The Supreme Court Thursday said it would examine whether a change in the policy for admission to 30 National Institutes of Technology (NITs) violated the fundamental rights of students seeking admission.
Refusing to pass any interim order seeking the quashing of the “normalisation procedure” for admission to the NITs, a bench of Justice H.L. Dattu and Justice Dipak Misra said the court will consider whether the government’s education policy could be challenged in public interest litigation invoking Article 32 of the constitution.
Holding that the policy makers should have the freedom to experiment and that it did not intend to interfere with the government’s admission policy for the NITs, the court issued notice to the central government and the Central Board of Secondary Education (CBSE) only on the point whether the admission policy could be challenged under the article.
Article 32 of the constitution provides for the right to move the Supreme Court by appropriate proceedings for the enforcement of the rights conferred under part III of the constitution enunciating fundamental rights.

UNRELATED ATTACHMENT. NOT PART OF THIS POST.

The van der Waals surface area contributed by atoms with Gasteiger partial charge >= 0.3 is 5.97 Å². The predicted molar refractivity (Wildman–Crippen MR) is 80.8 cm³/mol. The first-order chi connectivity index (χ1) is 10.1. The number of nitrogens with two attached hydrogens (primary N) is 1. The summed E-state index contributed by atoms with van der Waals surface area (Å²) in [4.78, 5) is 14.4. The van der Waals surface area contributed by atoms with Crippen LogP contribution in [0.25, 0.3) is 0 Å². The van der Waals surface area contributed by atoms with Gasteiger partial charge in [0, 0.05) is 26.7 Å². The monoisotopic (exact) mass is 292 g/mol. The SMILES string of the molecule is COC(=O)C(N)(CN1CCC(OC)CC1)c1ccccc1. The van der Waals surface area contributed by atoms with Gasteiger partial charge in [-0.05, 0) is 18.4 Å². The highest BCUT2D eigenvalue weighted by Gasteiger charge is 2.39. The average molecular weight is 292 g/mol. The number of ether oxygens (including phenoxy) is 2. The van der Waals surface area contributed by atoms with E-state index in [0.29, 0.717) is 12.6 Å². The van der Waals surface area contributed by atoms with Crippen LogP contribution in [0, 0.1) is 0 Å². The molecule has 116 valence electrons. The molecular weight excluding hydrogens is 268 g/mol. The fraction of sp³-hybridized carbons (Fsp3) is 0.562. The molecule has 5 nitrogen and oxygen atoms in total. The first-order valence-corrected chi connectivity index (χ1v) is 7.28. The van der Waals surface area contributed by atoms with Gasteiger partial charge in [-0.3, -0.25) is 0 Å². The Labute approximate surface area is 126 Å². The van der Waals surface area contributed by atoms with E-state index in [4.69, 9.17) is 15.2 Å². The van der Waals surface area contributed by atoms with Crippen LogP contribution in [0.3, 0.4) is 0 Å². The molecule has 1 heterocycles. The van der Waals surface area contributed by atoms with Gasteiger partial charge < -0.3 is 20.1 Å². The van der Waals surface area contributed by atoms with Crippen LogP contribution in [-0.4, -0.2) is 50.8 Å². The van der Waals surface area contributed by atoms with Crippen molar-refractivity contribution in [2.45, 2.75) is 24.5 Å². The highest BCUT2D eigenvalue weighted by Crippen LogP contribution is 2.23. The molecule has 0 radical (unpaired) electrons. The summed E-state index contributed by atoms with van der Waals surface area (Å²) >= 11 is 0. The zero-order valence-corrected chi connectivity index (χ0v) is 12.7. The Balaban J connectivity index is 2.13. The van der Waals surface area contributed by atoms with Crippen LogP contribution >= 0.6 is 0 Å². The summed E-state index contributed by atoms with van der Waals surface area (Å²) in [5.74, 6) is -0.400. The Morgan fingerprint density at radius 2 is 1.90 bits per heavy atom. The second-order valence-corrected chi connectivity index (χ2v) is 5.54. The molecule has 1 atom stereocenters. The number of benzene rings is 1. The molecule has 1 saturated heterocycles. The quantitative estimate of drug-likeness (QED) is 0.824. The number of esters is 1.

Appearing for the aggrieved students, senior counsel U.U. Lalit told the court the department of higher education by its notification of Aug 14, 2012, had clearly specified that that the admission to NITs would be based on a “normalization procedure”.
Under this, 40 percent weightage was given for a student’s performance in Class 12 board examination and 60 percent weightage was given to the performance in the joint entrance examination (main).
The court was told that this position was maintained by the CBSE in its press release of Sep 7, 2012 and the information bulletin published in 2012.
However, after the publication of the result of JEE (Main) in May, the CBSE changed the admission criterion which completely changed the basis for determining the all India rank of the students.
The students said this change in the admission criteria after the results of the JEE (Main) 2013 were declared had no “logical basis and is arbitrary and violative of Article 14 of the constitution”.
Thrity NITs admit 25,000 students annually.
The court gave four weeks to the central government and the CBSE to file their response and another two weeks to the petitioners to file their rejoinder.